In Seville - Eating Our Way Around Andalucia - 2022 - CycleBlaze

October 26, 2022

In Seville

Our only church visit - we made it a good one

We enjoyed a slow start to our day off the bikes. We did some planning for the next few days, then went out for what I think was our best breakfast so far in Spain. We had delicious tostadas with tomato, cheese, ham, and olive oil at a small café serving organic foods. 

Then we walked towards the Catedral de Santa María de la Sede, aka the Seville Cathedral, our one planned church visit of the trip. Yes, I know there are historic churches in every town and city in Europe. It's just not my thing, nor Gail's. We're happy to explore castles, parks, and markets instead.

Along the way to the cathedral, we scoped out some nice looking empanadas for tomorrow's ride. Even on the way to a church, we were thinking about food. It turned out that our slow start was perfect timing. We joined the cathedral lineup about 7 minutes before the doors opened for the day at 10:45 am. We wore masks in the crowded space, but didn’t see another person wearing one. We toured the ornate church, including seeing Christopher Columbus’s tomb, where his remains may or may not be. 

And we went up the bell tower - La Giralda, for some amazing views of the city. It was built as the minaret for the Great Mosque of Seville with a belfry added by the Catholics after the expulsion of the Muslims. 

Back down again, we struggled to find the exit, so did another lap of the cathedral. 

The exterior of the huge cathedral. At the time of construction, it was the largest cathedral in the world, built to demonstrate the city's wealth.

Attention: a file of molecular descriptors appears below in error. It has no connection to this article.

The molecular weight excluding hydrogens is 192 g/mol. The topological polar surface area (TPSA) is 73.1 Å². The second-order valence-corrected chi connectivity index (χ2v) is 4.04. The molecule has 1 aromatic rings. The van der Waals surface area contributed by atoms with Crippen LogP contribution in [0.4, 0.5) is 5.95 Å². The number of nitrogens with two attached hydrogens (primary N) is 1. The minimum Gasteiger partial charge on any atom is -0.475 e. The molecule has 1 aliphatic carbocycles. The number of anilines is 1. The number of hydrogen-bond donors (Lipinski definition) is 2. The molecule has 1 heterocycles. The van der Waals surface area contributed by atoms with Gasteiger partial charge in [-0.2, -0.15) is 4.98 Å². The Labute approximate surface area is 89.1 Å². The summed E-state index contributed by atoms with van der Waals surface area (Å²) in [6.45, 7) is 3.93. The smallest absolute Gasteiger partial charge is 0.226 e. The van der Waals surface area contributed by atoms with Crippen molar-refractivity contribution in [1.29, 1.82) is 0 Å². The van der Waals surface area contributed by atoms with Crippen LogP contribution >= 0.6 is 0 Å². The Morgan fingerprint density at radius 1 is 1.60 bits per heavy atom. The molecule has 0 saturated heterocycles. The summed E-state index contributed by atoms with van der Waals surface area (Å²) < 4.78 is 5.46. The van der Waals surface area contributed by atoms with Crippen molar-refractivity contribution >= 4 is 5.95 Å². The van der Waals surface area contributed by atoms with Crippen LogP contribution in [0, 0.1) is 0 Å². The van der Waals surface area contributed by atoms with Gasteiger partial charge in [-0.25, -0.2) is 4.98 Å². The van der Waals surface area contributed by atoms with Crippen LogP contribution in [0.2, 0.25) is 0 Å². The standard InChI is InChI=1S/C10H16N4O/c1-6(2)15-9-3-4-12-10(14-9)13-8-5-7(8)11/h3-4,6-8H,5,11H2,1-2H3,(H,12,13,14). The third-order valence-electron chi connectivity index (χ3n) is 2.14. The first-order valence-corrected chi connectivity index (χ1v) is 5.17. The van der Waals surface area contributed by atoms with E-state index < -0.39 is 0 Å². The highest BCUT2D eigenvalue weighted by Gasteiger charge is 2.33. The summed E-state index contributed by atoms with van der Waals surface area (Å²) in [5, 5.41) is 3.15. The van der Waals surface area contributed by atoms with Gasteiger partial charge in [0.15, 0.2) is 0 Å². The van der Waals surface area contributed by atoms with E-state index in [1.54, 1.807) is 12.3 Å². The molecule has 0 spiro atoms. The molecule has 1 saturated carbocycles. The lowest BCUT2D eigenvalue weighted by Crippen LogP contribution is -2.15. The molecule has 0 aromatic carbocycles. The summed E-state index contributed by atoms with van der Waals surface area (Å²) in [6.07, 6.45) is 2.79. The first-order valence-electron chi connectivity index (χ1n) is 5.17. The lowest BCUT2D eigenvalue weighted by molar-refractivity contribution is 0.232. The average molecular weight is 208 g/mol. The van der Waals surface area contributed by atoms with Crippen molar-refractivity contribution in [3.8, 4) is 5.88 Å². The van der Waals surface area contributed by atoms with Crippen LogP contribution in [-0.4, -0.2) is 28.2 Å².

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There are 80 private chapels. I guess if you're rich enough, you get your own place to pray.
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The main dome of the cathedral collapsed in an earthquake in 1888.
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Of course, the two organs are huge too. They're not all that old, having been replaced after the 1888 earthquake.
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This is Christopher Columbus's tomb. There seems to be some doubt that his remains are in there. He was first buried in Spain, then moved to what's now the Dominican Republic, then to Cuba, and then maybe back here. He was quite an adventurer, even in death.
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La Giralda, the bell tower, was was originally constructed as a minaret in the 12th century.
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Climbing up the bell tower was worth the effort, to see the bells.
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And to see the views of the city.
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Then we went for a walk in search of lunch and green space. The green space came first, in the form of Maria Luisa park. We hoped to walk through the University of Seville grounds, but they are all walled off. We stopped at Plaza de España- a huge building and canal built for the 1929 World Exposition. Gail ate some freshly roasted chestnuts there, but they are not my favorite. 

We watched a flamenco show from the steps of the huge building, so that meant we didn't need to book one for the evening. 

The Plaza de Espana. Well worth a visit.
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Flamenco on the plaza.
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We saw this fellow riding a crazy tall bike. Looks like he's on tour too!
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Scott AndersonWhat an exceptional image! I searched on the name on the bike to learn more about it, but learned about him instead. This is Carlos Piedras, poet and bicycle traveler. Antipoesia translates as anti-poetry. Here’s an interview with him from a cultural event in Valencia he bicycles to:
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1 year ago

After enjoying the flamenco, we headed back towards the old city for lunch and beer. I enjoyed the best salad of the trip - lambs' breath lettuce, goat cheese, walnuts, and tomatoes. Yum. Then we had an after lunch gelato before a late afternoon rest in the hotel. We had dinner out at a touristy but very good tapas restaurant. 

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